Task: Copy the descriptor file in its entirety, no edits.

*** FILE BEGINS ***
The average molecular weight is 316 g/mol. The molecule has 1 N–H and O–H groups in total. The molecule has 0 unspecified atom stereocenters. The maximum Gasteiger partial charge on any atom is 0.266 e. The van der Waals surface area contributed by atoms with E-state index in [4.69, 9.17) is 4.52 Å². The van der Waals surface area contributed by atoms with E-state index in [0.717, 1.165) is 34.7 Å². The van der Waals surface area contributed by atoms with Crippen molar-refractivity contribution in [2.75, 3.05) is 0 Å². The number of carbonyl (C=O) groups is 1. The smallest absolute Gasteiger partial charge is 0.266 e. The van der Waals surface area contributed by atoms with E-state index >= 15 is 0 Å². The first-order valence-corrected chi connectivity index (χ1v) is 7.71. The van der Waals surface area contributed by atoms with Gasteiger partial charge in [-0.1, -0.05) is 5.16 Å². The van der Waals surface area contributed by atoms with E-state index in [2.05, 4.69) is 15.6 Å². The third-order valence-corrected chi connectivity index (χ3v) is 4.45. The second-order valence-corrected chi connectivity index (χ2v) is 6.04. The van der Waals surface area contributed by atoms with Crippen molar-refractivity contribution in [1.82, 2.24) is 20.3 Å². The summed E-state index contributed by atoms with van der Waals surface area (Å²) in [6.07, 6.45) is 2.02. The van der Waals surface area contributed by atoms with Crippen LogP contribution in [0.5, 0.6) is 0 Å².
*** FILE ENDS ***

The average molecular weight is 316 g/mol. The molecule has 1 N–H and O–H groups in total. The molecule has 0 unspecified atom stereocenters. The maximum Gasteiger partial charge on any atom is 0.266 e. The van der Waals surface area contributed by atoms with E-state index in [4.69, 9.17) is 4.52 Å². The van der Waals surface area contributed by atoms with E-state index in [0.717, 1.165) is 34.7 Å². The van der Waals surface area contributed by atoms with Crippen molar-refractivity contribution in [2.75, 3.05) is 0 Å². The number of carbonyl (C=O) groups is 1. The smallest absolute Gasteiger partial charge is 0.266 e. The van der Waals surface area contributed by atoms with E-state index >= 15 is 0 Å². The first-order valence-corrected chi connectivity index (χ1v) is 7.71. The van der Waals surface area contributed by atoms with Gasteiger partial charge in [-0.1, -0.05) is 5.16 Å². The van der Waals surface area contributed by atoms with E-state index in [2.05, 4.69) is 15.6 Å². The third-order valence-corrected chi connectivity index (χ3v) is 4.45. The second-order valence-corrected chi connectivity index (χ2v) is 6.04. The van der Waals surface area contributed by atoms with Crippen molar-refractivity contribution in [1.82, 2.24) is 20.3 Å². The summed E-state index contributed by atoms with van der Waals surface area (Å²) in [6.07, 6.45) is 2.02. The van der Waals surface area contributed by atoms with Crippen LogP contribution in [0.5, 0.6) is 0 Å².